Are Breastfeeding and Co-Sleeping a Deadly Combo?

Why a tragic accident shouldn't discourage you from breastfeeding

It's a sad story.

A few days ago, the mother of a newborn boarded a transatlantic flight and put her infant to her breast, just as so many of us have done to feed and calm our babies. She dozed off with the baby presumably lolling on her breast, which all sounds pretty familiar. But here's where the story turns highly unusual and horribly tragic: The woman, who news accounts have not identified, woke to find the baby dead, presumably asphyxiated.

Police did not go into detail about how this may have happened, but as a new mom you may wonder: Could it be? Is it possible to actually hurt your baby by breastfeeding?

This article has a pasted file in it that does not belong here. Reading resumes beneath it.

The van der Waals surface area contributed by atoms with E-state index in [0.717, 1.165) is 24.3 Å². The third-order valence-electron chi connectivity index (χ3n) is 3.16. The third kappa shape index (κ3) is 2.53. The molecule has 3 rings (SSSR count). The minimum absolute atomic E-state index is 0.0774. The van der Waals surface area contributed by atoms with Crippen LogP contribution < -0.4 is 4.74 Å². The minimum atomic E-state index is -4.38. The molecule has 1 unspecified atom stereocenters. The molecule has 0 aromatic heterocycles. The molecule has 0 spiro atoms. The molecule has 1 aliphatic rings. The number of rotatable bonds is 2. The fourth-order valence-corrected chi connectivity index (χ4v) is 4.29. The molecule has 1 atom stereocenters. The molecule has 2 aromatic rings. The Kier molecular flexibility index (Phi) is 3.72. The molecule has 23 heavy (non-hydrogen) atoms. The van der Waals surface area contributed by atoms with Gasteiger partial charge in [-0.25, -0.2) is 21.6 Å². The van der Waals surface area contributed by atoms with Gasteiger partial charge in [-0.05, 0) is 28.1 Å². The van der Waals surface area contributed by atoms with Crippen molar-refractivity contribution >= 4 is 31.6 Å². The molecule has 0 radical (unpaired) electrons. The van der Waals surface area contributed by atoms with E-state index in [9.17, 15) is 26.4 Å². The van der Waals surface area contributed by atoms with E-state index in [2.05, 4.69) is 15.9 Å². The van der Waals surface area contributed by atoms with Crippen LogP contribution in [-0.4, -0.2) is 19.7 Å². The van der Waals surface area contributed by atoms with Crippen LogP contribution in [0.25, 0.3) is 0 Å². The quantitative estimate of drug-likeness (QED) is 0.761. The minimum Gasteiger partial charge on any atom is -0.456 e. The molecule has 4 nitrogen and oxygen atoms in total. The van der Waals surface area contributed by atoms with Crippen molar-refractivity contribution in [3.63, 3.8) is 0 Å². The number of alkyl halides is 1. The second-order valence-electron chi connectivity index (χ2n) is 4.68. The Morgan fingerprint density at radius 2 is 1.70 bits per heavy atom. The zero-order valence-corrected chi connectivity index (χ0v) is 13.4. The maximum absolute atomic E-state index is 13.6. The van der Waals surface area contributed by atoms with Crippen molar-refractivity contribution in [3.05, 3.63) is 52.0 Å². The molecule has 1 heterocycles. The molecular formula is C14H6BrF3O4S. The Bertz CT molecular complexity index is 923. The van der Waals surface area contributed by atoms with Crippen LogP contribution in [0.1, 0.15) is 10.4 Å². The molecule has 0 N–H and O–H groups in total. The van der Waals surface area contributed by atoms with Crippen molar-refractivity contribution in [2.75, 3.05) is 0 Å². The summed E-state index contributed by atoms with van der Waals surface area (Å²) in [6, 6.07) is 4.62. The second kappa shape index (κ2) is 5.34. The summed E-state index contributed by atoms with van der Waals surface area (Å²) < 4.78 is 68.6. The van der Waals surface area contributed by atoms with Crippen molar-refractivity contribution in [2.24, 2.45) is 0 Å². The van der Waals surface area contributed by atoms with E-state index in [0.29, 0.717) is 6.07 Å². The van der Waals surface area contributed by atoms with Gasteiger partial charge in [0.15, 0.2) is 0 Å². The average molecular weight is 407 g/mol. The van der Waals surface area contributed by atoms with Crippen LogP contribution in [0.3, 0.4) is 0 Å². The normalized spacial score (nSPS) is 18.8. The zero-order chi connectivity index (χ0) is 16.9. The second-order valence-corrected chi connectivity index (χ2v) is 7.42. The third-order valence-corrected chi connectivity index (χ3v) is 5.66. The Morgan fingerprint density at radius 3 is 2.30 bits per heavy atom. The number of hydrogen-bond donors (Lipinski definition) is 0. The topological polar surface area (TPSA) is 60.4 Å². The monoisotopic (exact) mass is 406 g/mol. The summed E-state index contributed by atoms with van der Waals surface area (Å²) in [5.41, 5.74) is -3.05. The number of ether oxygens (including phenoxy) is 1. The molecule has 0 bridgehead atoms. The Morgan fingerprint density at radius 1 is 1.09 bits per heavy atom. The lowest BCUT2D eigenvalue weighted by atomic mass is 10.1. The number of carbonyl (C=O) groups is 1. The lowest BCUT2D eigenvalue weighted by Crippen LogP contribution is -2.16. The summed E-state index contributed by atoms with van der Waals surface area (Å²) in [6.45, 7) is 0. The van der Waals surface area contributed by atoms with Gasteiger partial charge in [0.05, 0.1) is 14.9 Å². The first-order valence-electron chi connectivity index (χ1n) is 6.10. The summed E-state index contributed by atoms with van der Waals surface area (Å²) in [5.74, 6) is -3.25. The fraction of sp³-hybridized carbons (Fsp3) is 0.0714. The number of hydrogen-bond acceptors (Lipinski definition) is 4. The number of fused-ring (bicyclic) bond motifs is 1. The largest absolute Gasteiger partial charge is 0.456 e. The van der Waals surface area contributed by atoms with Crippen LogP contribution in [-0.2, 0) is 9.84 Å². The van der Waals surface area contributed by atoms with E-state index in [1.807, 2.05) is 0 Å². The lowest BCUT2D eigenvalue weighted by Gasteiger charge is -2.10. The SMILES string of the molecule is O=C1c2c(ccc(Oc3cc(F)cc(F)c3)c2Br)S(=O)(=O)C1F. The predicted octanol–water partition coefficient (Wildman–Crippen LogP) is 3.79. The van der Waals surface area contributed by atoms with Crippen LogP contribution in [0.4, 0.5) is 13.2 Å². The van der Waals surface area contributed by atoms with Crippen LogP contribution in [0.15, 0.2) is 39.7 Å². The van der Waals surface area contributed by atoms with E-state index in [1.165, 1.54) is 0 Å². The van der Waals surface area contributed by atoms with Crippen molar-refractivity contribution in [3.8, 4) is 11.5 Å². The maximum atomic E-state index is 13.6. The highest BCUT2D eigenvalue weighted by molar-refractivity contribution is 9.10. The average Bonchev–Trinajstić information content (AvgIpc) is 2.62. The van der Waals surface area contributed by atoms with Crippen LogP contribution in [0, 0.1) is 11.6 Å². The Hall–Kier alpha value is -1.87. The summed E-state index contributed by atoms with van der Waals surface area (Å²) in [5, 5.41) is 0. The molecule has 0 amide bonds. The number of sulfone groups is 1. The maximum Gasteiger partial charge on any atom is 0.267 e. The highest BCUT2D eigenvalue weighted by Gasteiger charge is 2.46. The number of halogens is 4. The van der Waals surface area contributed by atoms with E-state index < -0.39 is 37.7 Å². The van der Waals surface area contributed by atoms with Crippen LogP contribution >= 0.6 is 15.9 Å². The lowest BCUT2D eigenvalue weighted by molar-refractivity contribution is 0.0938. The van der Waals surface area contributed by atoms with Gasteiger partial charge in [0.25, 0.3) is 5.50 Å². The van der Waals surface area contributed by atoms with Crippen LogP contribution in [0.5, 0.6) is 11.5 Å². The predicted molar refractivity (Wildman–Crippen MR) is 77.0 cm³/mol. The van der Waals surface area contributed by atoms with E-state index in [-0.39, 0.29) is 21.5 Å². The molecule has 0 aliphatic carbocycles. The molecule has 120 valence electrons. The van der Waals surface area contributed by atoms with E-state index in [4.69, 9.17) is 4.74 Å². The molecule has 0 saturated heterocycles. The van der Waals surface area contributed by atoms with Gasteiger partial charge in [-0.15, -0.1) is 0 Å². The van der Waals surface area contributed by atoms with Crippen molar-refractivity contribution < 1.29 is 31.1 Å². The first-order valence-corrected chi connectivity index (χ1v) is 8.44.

If you are as exhausted and as emotionally strung out as I was during the beginning weeks of my first child's life, you are probably seriously weighing that question. When you're first stepping into the role of mom, anxiety comes careening at you from all directions. Things that seemed perfectly benign (or even fun) before you had a kid are now potential sources of danger. (Example: You probably figured out that you shouldn't ride on the back of your husband's motorcycle with a newborn, but did you realize that honey is off-limits for infants?)

Before you quit breastfeeding out of paralyzing fear, this seems like a good time to give you a little reminder: Every scrap of scientific evidence on breastfeeding concludes unequivocally that when it comes to feeding your infant, breast still is best.

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